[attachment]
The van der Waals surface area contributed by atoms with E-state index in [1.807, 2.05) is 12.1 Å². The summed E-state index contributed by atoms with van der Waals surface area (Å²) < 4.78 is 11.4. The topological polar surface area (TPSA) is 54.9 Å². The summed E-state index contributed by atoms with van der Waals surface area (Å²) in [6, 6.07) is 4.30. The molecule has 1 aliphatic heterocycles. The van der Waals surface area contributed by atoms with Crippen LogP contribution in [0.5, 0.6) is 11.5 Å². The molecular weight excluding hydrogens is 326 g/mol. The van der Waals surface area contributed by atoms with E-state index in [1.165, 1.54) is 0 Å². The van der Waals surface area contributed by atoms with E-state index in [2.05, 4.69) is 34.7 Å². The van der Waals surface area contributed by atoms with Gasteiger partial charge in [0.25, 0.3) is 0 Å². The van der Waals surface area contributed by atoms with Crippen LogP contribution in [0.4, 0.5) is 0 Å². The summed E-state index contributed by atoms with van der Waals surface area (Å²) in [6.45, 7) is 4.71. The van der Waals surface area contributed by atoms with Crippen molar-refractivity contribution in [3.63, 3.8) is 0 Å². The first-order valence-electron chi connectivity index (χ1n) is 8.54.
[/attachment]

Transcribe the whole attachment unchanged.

The van der Waals surface area contributed by atoms with E-state index in [1.807, 2.05) is 12.1 Å². The summed E-state index contributed by atoms with van der Waals surface area (Å²) < 4.78 is 11.4. The topological polar surface area (TPSA) is 54.9 Å². The summed E-state index contributed by atoms with van der Waals surface area (Å²) in [6, 6.07) is 4.30. The molecule has 1 aliphatic heterocycles. The van der Waals surface area contributed by atoms with Crippen LogP contribution in [0.5, 0.6) is 11.5 Å². The molecular weight excluding hydrogens is 326 g/mol. The van der Waals surface area contributed by atoms with E-state index in [1.165, 1.54) is 0 Å². The van der Waals surface area contributed by atoms with E-state index in [2.05, 4.69) is 34.7 Å². The van der Waals surface area contributed by atoms with Gasteiger partial charge in [0.25, 0.3) is 0 Å². The van der Waals surface area contributed by atoms with Crippen LogP contribution in [0.4, 0.5) is 0 Å². The summed E-state index contributed by atoms with van der Waals surface area (Å²) in [6.45, 7) is 4.71. The van der Waals surface area contributed by atoms with Crippen molar-refractivity contribution in [3.63, 3.8) is 0 Å². The first-order valence-electron chi connectivity index (χ1n) is 8.54.